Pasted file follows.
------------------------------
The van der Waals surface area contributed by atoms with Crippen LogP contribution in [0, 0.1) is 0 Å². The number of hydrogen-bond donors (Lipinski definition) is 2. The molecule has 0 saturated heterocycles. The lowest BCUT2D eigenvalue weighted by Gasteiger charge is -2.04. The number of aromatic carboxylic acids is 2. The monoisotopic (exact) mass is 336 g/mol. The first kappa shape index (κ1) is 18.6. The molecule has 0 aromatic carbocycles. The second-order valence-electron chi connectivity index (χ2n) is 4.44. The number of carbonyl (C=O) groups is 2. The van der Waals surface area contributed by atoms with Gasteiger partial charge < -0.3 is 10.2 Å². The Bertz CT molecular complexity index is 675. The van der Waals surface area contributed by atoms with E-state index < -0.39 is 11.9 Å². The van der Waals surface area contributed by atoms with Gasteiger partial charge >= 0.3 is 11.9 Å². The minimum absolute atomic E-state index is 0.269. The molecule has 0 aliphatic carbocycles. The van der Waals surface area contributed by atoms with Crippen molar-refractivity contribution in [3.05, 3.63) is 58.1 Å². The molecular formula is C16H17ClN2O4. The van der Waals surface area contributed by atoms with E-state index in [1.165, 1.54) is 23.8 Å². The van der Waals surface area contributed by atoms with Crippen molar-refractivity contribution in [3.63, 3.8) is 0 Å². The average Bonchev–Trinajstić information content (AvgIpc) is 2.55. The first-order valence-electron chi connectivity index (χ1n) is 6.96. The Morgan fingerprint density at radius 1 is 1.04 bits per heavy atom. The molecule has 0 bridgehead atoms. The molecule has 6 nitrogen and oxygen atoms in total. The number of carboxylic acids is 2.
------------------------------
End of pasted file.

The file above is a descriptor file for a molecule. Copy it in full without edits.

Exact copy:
The van der Waals surface area contributed by atoms with Crippen LogP contribution in [0, 0.1) is 0 Å². The number of hydrogen-bond donors (Lipinski definition) is 2. The molecule has 0 saturated heterocycles. The lowest BCUT2D eigenvalue weighted by Gasteiger charge is -2.04. The number of aromatic carboxylic acids is 2. The monoisotopic (exact) mass is 336 g/mol. The first kappa shape index (κ1) is 18.6. The molecule has 0 aromatic carbocycles. The second-order valence-electron chi connectivity index (χ2n) is 4.44. The number of carbonyl (C=O) groups is 2. The van der Waals surface area contributed by atoms with Gasteiger partial charge < -0.3 is 10.2 Å². The Bertz CT molecular complexity index is 675. The van der Waals surface area contributed by atoms with E-state index < -0.39 is 11.9 Å². The van der Waals surface area contributed by atoms with Gasteiger partial charge >= 0.3 is 11.9 Å². The minimum absolute atomic E-state index is 0.269. The molecule has 0 aliphatic carbocycles. The van der Waals surface area contributed by atoms with Crippen molar-refractivity contribution in [3.05, 3.63) is 58.1 Å². The molecular formula is C16H17ClN2O4. The van der Waals surface area contributed by atoms with E-state index in [1.165, 1.54) is 23.8 Å². The van der Waals surface area contributed by atoms with Crippen molar-refractivity contribution in [3.63, 3.8) is 0 Å². The average Bonchev–Trinajstić information content (AvgIpc) is 2.55. The first-order valence-electron chi connectivity index (χ1n) is 6.96. The Morgan fingerprint density at radius 1 is 1.04 bits per heavy atom. The molecule has 0 bridgehead atoms. The molecule has 6 nitrogen and oxygen atoms in total. The number of carboxylic acids is 2.